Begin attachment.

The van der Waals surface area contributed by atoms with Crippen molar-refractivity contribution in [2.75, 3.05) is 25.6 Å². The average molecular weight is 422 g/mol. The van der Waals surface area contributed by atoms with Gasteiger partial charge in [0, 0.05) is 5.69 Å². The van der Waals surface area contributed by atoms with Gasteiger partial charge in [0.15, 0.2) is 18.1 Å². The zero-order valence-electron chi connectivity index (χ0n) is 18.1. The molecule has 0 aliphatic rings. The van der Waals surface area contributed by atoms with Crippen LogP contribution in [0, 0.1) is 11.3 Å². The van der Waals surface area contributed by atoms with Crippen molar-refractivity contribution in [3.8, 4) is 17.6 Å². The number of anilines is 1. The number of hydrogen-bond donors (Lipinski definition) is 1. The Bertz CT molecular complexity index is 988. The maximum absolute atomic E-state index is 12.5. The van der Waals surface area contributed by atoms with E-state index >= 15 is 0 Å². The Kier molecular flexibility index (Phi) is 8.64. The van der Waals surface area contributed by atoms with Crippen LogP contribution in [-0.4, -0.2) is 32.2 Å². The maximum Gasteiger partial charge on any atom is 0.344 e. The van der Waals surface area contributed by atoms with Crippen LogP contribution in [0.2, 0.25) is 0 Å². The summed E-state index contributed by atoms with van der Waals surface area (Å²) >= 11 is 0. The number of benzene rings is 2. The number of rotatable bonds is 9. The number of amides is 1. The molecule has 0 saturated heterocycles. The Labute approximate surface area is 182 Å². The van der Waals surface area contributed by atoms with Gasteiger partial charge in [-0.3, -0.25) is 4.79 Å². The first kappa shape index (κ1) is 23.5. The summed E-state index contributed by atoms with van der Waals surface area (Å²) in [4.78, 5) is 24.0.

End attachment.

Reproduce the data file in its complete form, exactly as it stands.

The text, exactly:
The van der Waals surface area contributed by atoms with Crippen molar-refractivity contribution in [2.75, 3.05) is 25.6 Å². The average molecular weight is 422 g/mol. The van der Waals surface area contributed by atoms with Gasteiger partial charge in [0, 0.05) is 5.69 Å². The van der Waals surface area contributed by atoms with Gasteiger partial charge in [0.15, 0.2) is 18.1 Å². The zero-order valence-electron chi connectivity index (χ0n) is 18.1. The molecule has 0 aliphatic rings. The van der Waals surface area contributed by atoms with Crippen LogP contribution in [0, 0.1) is 11.3 Å². The van der Waals surface area contributed by atoms with Crippen molar-refractivity contribution in [3.8, 4) is 17.6 Å². The number of anilines is 1. The number of hydrogen-bond donors (Lipinski definition) is 1. The Bertz CT molecular complexity index is 988. The maximum absolute atomic E-state index is 12.5. The van der Waals surface area contributed by atoms with E-state index >= 15 is 0 Å². The Kier molecular flexibility index (Phi) is 8.64. The van der Waals surface area contributed by atoms with Crippen LogP contribution in [-0.4, -0.2) is 32.2 Å². The maximum Gasteiger partial charge on any atom is 0.344 e. The van der Waals surface area contributed by atoms with Crippen LogP contribution in [0.2, 0.25) is 0 Å². The summed E-state index contributed by atoms with van der Waals surface area (Å²) >= 11 is 0. The number of benzene rings is 2. The number of rotatable bonds is 9. The number of amides is 1. The molecule has 0 saturated heterocycles. The Labute approximate surface area is 182 Å². The van der Waals surface area contributed by atoms with Gasteiger partial charge in [-0.3, -0.25) is 4.79 Å². The first kappa shape index (κ1) is 23.5. The summed E-state index contributed by atoms with van der Waals surface area (Å²) in [4.78, 5) is 24.0.